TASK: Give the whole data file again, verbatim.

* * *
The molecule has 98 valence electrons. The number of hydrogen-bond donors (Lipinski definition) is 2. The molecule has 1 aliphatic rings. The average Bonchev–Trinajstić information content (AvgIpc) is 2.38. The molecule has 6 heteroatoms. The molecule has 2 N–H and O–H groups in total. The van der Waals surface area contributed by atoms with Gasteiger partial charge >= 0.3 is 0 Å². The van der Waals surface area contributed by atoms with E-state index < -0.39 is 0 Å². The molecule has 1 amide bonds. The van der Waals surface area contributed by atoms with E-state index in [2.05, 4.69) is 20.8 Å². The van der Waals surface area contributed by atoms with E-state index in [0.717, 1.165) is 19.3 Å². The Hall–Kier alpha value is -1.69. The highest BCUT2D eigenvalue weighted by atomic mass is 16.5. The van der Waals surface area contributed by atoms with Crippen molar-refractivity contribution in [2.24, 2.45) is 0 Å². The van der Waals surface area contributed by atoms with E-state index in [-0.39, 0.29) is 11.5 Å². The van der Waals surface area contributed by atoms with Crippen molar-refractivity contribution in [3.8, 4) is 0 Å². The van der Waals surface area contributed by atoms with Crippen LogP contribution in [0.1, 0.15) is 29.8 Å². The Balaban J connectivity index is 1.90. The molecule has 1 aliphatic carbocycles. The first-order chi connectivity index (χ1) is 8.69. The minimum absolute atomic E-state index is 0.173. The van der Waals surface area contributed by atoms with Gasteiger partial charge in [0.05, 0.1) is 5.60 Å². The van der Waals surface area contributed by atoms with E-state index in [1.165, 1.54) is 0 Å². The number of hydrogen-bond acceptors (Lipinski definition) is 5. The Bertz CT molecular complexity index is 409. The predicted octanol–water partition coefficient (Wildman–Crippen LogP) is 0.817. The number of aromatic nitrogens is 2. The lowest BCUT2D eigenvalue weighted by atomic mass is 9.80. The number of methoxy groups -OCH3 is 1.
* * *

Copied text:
The molecule has 98 valence electrons. The number of hydrogen-bond donors (Lipinski definition) is 2. The molecule has 1 aliphatic rings. The average Bonchev–Trinajstić information content (AvgIpc) is 2.38. The molecule has 6 heteroatoms. The molecule has 2 N–H and O–H groups in total. The van der Waals surface area contributed by atoms with Gasteiger partial charge >= 0.3 is 0 Å². The van der Waals surface area contributed by atoms with E-state index < -0.39 is 0 Å². The molecule has 1 amide bonds. The van der Waals surface area contributed by atoms with E-state index in [2.05, 4.69) is 20.8 Å². The van der Waals surface area contributed by atoms with E-state index in [0.717, 1.165) is 19.3 Å². The Hall–Kier alpha value is -1.69. The highest BCUT2D eigenvalue weighted by atomic mass is 16.5. The van der Waals surface area contributed by atoms with Crippen molar-refractivity contribution in [2.24, 2.45) is 0 Å². The van der Waals surface area contributed by atoms with E-state index in [-0.39, 0.29) is 11.5 Å². The van der Waals surface area contributed by atoms with Crippen molar-refractivity contribution in [3.8, 4) is 0 Å². The van der Waals surface area contributed by atoms with Crippen LogP contribution in [0.1, 0.15) is 29.8 Å². The Balaban J connectivity index is 1.90. The molecule has 1 aliphatic carbocycles. The first-order chi connectivity index (χ1) is 8.69. The minimum absolute atomic E-state index is 0.173. The van der Waals surface area contributed by atoms with Gasteiger partial charge in [0.05, 0.1) is 5.60 Å². The van der Waals surface area contributed by atoms with E-state index in [1.165, 1.54) is 0 Å². The number of hydrogen-bond acceptors (Lipinski definition) is 5. The Bertz CT molecular complexity index is 409. The predicted octanol–water partition coefficient (Wildman–Crippen LogP) is 0.817. The number of aromatic nitrogens is 2. The lowest BCUT2D eigenvalue weighted by atomic mass is 9.80. The number of methoxy groups -OCH3 is 1.